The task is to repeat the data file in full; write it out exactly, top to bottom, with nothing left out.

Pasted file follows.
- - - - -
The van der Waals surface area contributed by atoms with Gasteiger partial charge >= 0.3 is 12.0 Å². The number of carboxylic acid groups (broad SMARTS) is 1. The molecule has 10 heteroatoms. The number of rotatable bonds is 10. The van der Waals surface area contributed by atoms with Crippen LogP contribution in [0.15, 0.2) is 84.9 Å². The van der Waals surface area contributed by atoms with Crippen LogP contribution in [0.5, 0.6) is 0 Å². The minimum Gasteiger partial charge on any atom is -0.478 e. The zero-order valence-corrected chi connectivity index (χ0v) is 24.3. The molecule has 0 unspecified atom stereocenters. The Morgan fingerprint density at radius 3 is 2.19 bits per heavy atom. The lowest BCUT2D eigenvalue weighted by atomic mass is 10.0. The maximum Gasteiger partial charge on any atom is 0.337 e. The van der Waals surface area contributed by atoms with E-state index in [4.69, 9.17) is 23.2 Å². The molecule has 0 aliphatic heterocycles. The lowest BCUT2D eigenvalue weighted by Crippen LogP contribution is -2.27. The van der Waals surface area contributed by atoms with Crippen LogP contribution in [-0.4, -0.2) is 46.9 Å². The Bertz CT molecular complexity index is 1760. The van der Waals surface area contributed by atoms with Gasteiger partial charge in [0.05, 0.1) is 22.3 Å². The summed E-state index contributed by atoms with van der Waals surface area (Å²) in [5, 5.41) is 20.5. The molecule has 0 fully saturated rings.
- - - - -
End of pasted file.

The van der Waals surface area contributed by atoms with Gasteiger partial charge >= 0.3 is 12.0 Å². The number of carboxylic acid groups (broad SMARTS) is 1. The molecule has 10 heteroatoms. The number of rotatable bonds is 10. The van der Waals surface area contributed by atoms with Crippen LogP contribution in [0.15, 0.2) is 84.9 Å². The van der Waals surface area contributed by atoms with Crippen LogP contribution in [0.5, 0.6) is 0 Å². The minimum Gasteiger partial charge on any atom is -0.478 e. The zero-order valence-corrected chi connectivity index (χ0v) is 24.3. The molecule has 0 unspecified atom stereocenters. The Morgan fingerprint density at radius 3 is 2.19 bits per heavy atom. The lowest BCUT2D eigenvalue weighted by atomic mass is 10.0. The maximum Gasteiger partial charge on any atom is 0.337 e. The van der Waals surface area contributed by atoms with E-state index in [4.69, 9.17) is 23.2 Å². The molecule has 0 aliphatic heterocycles. The lowest BCUT2D eigenvalue weighted by Crippen LogP contribution is -2.27. The van der Waals surface area contributed by atoms with Crippen LogP contribution in [-0.4, -0.2) is 46.9 Å². The Bertz CT molecular complexity index is 1760. The van der Waals surface area contributed by atoms with Gasteiger partial charge in [0.05, 0.1) is 22.3 Å². The summed E-state index contributed by atoms with van der Waals surface area (Å²) in [5, 5.41) is 20.5. The molecule has 0 fully saturated rings.